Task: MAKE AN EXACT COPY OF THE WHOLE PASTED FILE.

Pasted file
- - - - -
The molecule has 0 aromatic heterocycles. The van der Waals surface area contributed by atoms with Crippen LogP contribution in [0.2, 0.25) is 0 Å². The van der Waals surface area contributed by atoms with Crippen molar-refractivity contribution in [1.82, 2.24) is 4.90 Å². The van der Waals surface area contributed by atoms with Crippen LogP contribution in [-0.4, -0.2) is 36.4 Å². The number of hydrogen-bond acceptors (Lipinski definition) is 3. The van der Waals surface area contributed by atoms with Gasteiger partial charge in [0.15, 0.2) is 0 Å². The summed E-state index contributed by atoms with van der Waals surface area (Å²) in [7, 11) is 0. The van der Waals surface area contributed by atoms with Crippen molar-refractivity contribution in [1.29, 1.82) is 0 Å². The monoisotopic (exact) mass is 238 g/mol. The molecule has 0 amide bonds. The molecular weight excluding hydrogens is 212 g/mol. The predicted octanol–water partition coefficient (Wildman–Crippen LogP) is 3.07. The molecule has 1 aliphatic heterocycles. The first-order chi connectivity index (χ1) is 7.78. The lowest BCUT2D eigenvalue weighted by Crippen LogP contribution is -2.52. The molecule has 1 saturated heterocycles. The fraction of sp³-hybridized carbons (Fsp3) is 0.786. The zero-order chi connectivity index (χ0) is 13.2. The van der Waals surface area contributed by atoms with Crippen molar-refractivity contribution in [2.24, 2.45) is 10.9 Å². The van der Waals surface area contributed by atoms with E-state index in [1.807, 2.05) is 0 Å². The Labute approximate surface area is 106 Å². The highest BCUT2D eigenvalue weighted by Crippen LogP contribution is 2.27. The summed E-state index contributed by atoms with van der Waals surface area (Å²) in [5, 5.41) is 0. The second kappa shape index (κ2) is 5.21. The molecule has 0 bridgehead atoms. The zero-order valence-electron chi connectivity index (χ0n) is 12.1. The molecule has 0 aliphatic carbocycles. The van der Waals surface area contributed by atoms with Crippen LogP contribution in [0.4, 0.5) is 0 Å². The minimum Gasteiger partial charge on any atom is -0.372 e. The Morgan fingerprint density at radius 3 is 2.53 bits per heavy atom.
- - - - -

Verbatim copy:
The molecule has 0 aromatic heterocycles. The van der Waals surface area contributed by atoms with Crippen LogP contribution in [0.2, 0.25) is 0 Å². The van der Waals surface area contributed by atoms with Crippen molar-refractivity contribution in [1.82, 2.24) is 4.90 Å². The van der Waals surface area contributed by atoms with Crippen LogP contribution in [-0.4, -0.2) is 36.4 Å². The number of hydrogen-bond acceptors (Lipinski definition) is 3. The van der Waals surface area contributed by atoms with Gasteiger partial charge in [0.15, 0.2) is 0 Å². The summed E-state index contributed by atoms with van der Waals surface area (Å²) in [7, 11) is 0. The van der Waals surface area contributed by atoms with Crippen molar-refractivity contribution in [1.29, 1.82) is 0 Å². The monoisotopic (exact) mass is 238 g/mol. The molecule has 0 amide bonds. The molecular weight excluding hydrogens is 212 g/mol. The predicted octanol–water partition coefficient (Wildman–Crippen LogP) is 3.07. The molecule has 1 aliphatic heterocycles. The first-order chi connectivity index (χ1) is 7.78. The lowest BCUT2D eigenvalue weighted by Crippen LogP contribution is -2.52. The molecule has 1 saturated heterocycles. The fraction of sp³-hybridized carbons (Fsp3) is 0.786. The zero-order chi connectivity index (χ0) is 13.2. The van der Waals surface area contributed by atoms with Crippen molar-refractivity contribution in [2.24, 2.45) is 10.9 Å². The van der Waals surface area contributed by atoms with E-state index in [1.807, 2.05) is 0 Å². The Labute approximate surface area is 106 Å². The highest BCUT2D eigenvalue weighted by Crippen LogP contribution is 2.27. The summed E-state index contributed by atoms with van der Waals surface area (Å²) in [5, 5.41) is 0. The second kappa shape index (κ2) is 5.21. The molecule has 0 bridgehead atoms. The zero-order valence-electron chi connectivity index (χ0n) is 12.1. The molecule has 0 aliphatic carbocycles. The van der Waals surface area contributed by atoms with Crippen LogP contribution in [0.4, 0.5) is 0 Å². The minimum Gasteiger partial charge on any atom is -0.372 e. The Morgan fingerprint density at radius 3 is 2.53 bits per heavy atom.